The amount of the aromatic hydrocarbon component in the stripper composition of this invention can vary and will be governed by cost-effectiveness considerations, in that the aromatic hydrocarbon may have little or essentially no stripping or solvent action itself and function as a cost-reducing, inert diluent in the stripper compositions. Generally, the amount of the aromatic hydrocarbon component formulated in a stripper of this invention can range from 5 to 45, or even as high as 60, percent by weight, preferably 10 to 35 or to 40 percent by weight, of the stripper composition. The "Aromatic 200" hydrocarbon liquid is the aromatic hydrocarbon preferred in the solvent-based strippers of this invention. It is essentially an all aromatic product, having a flash point, TCC, of 220° F., an evaporation rate, n-butylacetate=100, of <0.1, and a solubility in water of <0.1 wt % at 68° F. (20° C.). The "Aromatic 100" hydrocarbon liquid comprises a mixture of trimethylbenzene, xylene, cumene, ethylbenzene, and petroleum hydrocarbons and this liquid product has a flashpoint, TCC, of 108° F. (42.2° C.), an evaporation rate, n-butylacetate=100, of 0.3, and a solubility in water of 0.02 at 77° F. (25° C.).
The relative amount of the water in the emulsion stripper compositions of this invention can vary and functionally speaking will be an amount sufficient to enhance the marketing appeal or cost of the stripper composition. Generally, the water component can range from 1 to 45 percent by weight, preferably 20 to 35 percent by weight, of the stripper composition. (The water component of the stripper composition does not affect the stripping activity). And generally the amount of the solvent mixture can range from 45 to 99 percent by weight, preferably 50 to 80 percent by weight, of the stripper formulation.
To retard the evaporation rate of the methylene chloride (or homolog thereof) component (a minor portion by weight of the stripper composition), although it will be relatively low as compared to conventional methylene chloride-containing strippers, various substances can be included in the formulation of the stripper composition of this invention including those retarders conventionally incorporated in those conventional strippers. The relative amount of such evaporation retarders will vary and be dependent on such factors as the particular amount of methylene chloride component (or homolog thereof) in the stripper composition of interest or choice and on the conditions under which it is used, though adequate ventilation of the site of stripping is recommended. Generally, though, the amount of evaporation retarder to be optionally, but preferably, used, is 0.25 to 5 percent by weight, preferably 1 to 2 percent by weight, of the stripper composition.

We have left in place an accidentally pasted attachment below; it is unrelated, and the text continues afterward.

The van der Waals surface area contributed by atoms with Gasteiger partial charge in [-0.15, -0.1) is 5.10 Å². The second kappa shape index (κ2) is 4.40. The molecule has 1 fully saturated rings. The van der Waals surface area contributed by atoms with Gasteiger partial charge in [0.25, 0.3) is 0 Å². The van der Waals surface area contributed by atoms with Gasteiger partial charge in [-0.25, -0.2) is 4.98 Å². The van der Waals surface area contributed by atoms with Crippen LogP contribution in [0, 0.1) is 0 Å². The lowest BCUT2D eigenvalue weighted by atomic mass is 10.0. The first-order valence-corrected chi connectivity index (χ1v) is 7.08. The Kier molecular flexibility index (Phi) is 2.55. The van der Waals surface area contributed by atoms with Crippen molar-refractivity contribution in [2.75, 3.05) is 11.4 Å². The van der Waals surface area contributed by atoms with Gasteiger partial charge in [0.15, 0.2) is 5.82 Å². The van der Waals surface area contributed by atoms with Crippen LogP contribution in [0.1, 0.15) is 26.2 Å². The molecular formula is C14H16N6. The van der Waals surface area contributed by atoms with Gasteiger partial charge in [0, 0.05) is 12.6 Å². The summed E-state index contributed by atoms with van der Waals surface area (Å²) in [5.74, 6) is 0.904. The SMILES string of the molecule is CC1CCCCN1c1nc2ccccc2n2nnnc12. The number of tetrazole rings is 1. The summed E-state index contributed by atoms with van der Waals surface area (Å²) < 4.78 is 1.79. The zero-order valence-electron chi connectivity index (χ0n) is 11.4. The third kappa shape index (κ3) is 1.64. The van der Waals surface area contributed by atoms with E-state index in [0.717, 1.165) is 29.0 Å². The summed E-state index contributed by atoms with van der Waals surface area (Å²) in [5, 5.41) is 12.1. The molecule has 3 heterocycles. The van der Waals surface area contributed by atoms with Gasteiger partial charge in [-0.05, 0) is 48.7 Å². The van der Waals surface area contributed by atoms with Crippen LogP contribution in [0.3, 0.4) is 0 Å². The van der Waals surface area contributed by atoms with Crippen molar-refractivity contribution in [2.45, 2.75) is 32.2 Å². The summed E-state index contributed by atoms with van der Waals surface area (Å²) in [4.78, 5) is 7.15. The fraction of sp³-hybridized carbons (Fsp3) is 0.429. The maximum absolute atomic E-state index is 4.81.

Evaporation retarders found to be particularly useful in this invention are normally solid paraffin waxes, such as that sold as "Boler 1070" and "Boler 1071." Other evaporation retarders that can be used in this invention include those mentioned by Kirk-Othmer, supra, such as stearin, cersin, and microcrystalline waxes and those described in said U.S. Pat. No. 4,645,617, such as propylene carbonate or ethylene carbonate. By thus controlling the evaporation rate, the stripper composition when applied to the coated substrate has a longer time to work on the coating. Of course, with a lower rate of evaporation (particularly of the methylene chloride component) the person using the stripper composition is exposed to much lower, if not innocuous, levels of methylene chloride.
Thickeners which can be included in the stripper compositions of this invention to increase its viscosity, even to confer paste or semi-paste properties to the stripper compositions, include those heretofore added to known stripper compositions. The purpose of the thickener is to stabilize the solvent/water emulsion and provide good flow control, i.e., the presence of thickener allows the composition to be applied easily, level out, and have the ability to cling to a vertical surface for a sufficient period of time for the solvent to soften the coating on the surface. It is recommended that the thickener be swellable in water in the case of the water-based stripper and swellable in the solvent mixture in the case of the solvent-based stripper, and be capable of promoting formation of a stable emulsion of the composition of this invention. Thickeners that can be used in the stripper composition of the present invention include gums, e.g., xanthan, guar, and locust bean, alginates, polyvinyl alcohol, polyacrylates, starches, clay derivatives, e.g., amine-treated magnesium aluminum silicate, and cellulose derivatives, e.g., hydroxypropyl methylcellulose, such as that sold as "Methocel 311." The amount of thickener used is that sufficient to impart to the formulation the desired rheology and stability. Generally, the amount of the thickener will be 0.1 to 5 percent by weight, preferably 0.4 to 1 or 1.5 percent by weight, of the stripper composition.